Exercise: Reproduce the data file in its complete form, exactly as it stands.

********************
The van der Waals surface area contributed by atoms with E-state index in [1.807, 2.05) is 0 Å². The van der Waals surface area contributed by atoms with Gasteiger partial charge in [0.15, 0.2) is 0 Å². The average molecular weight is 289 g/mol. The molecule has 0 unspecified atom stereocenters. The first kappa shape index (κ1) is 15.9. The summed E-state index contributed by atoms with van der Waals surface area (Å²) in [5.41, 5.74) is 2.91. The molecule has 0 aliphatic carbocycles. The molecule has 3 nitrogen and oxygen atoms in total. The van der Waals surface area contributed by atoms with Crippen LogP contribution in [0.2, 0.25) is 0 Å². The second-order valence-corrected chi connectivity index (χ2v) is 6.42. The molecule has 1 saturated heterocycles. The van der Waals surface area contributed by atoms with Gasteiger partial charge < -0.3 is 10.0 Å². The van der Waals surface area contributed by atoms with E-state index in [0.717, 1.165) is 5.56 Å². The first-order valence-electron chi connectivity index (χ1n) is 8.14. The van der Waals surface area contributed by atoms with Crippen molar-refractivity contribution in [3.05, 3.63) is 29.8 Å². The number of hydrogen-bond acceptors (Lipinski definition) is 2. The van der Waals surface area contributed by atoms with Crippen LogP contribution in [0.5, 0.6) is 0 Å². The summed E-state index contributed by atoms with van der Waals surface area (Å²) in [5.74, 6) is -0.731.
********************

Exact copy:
The van der Waals surface area contributed by atoms with E-state index in [1.807, 2.05) is 0 Å². The van der Waals surface area contributed by atoms with Gasteiger partial charge in [0.15, 0.2) is 0 Å². The average molecular weight is 289 g/mol. The molecule has 0 unspecified atom stereocenters. The first kappa shape index (κ1) is 15.9. The summed E-state index contributed by atoms with van der Waals surface area (Å²) in [5.41, 5.74) is 2.91. The molecule has 0 aliphatic carbocycles. The molecule has 3 nitrogen and oxygen atoms in total. The van der Waals surface area contributed by atoms with Crippen LogP contribution in [0.2, 0.25) is 0 Å². The second-order valence-corrected chi connectivity index (χ2v) is 6.42. The molecule has 1 saturated heterocycles. The van der Waals surface area contributed by atoms with Gasteiger partial charge < -0.3 is 10.0 Å². The van der Waals surface area contributed by atoms with E-state index in [0.717, 1.165) is 5.56 Å². The first-order valence-electron chi connectivity index (χ1n) is 8.14. The van der Waals surface area contributed by atoms with Crippen molar-refractivity contribution in [3.05, 3.63) is 29.8 Å². The number of hydrogen-bond acceptors (Lipinski definition) is 2. The van der Waals surface area contributed by atoms with Crippen LogP contribution in [0.5, 0.6) is 0 Å². The summed E-state index contributed by atoms with van der Waals surface area (Å²) in [5.74, 6) is -0.731.